Wat Pah Nanachat7_Arno Maierbrugger
Daily meal at 8am, the only one in the day. The food is donated by villagers © Arno Maierbrugger

But it’s not just about living a spiritual life. There are certain rules to follow: Apart from a more or less strict daily routine, novices are supposed to ask their parents for permission to become a monk if they are younger than 20 years. They shall not have a criminal record or lie to their teachers about their past. They are supposed to part with their worldly possessions, i.e. riches of all sorts, and close their bank account and either donate it or hand it over to a custodian.

“The monks you see here have no bank accounts or any other possessions, in fact they are not even allowed to touch money,” says Ajahn Pasadiko. “They also don’t use electronic devices or mobile phones. The only one who has a computer with Internet access is the abbot and he uses it sporadically to keep himself – and us – updated on important news.”

Donations and other money-related affairs in the wat are handled by laymen, as well as things such as maintenance and cooking and the wat’s self-presentation on the Internet and on social media.

“Monks here are doing some chores too, but they mostly chant and meditate rather than engage in daily routines,” says Ajahn Pasadiko.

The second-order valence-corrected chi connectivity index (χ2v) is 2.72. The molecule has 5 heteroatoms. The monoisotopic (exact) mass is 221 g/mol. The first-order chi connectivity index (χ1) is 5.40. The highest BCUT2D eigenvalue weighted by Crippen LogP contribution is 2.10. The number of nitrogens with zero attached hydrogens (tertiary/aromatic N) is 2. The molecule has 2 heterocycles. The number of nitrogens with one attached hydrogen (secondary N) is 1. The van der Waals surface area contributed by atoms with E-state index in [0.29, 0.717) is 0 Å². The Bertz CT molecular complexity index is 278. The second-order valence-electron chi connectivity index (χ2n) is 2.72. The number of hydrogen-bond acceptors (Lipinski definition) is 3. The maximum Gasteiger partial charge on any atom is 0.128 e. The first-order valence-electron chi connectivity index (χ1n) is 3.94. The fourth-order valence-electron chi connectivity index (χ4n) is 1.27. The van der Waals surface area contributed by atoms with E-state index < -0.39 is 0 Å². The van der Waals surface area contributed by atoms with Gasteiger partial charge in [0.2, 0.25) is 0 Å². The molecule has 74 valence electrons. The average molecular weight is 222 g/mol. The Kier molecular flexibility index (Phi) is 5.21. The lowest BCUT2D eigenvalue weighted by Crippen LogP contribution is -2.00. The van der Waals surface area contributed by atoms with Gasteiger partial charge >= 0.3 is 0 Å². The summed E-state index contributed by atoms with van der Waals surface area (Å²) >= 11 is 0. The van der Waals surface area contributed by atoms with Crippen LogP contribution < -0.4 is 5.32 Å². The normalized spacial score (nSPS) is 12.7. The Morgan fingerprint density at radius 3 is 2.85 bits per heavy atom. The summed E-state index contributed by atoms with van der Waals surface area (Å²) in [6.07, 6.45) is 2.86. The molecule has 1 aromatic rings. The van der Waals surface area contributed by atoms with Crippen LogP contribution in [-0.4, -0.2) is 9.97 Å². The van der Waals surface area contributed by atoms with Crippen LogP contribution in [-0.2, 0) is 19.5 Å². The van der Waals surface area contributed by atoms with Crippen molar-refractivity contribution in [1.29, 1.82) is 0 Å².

In fact, the monks aren’t doing a lot of what could be called hard work. This is why there is only one meal per day, as early as 8am, and just a short afternoon tea-time. The laymen, novices and monks are expected to refrain from eating after midday. This “frees time for meditation and enhances simplicity of life,” the teaching goes.

Wat Pah Nanachat5_Arno Maierbrugger
Aphorisms in the garden © Arno Maierbrugger

Other precepts are to refrain from using entertainment such as music, dance, playing games and beautifying or adorning the body with jewelry or makeup. In addition, they must refrain from using “high or luxurious beds or seats” and from “indulging in sleep.” According to the teachings, this “develops the qualities of wakefulness, mindfulness and clear awareness in all postures and in all activities throughout the day.”

“We have a strong focus on morality in what we are doing,” says Ajahn Pasadiko, “and this makes us feel positive.”

He refers to incidents where monks in orange robes are found wearing posh smartphones or indulging in shopping malls, and to more shocking scandals of abbots amassing huge fortunes from donations and jet-set monks with Rolex watches and Ray Ban sunglasses being portrayed flying in private jets.

“This is not the right thing”, says Ajahn Pasadiko, with a sudden touch of sadness in his voice. “It causes people losing their faith as it unfortunately gives the wrong impression of monkhood. These people need to go to the root of the problem of their wrong karma. There is no joy coming from such actions.”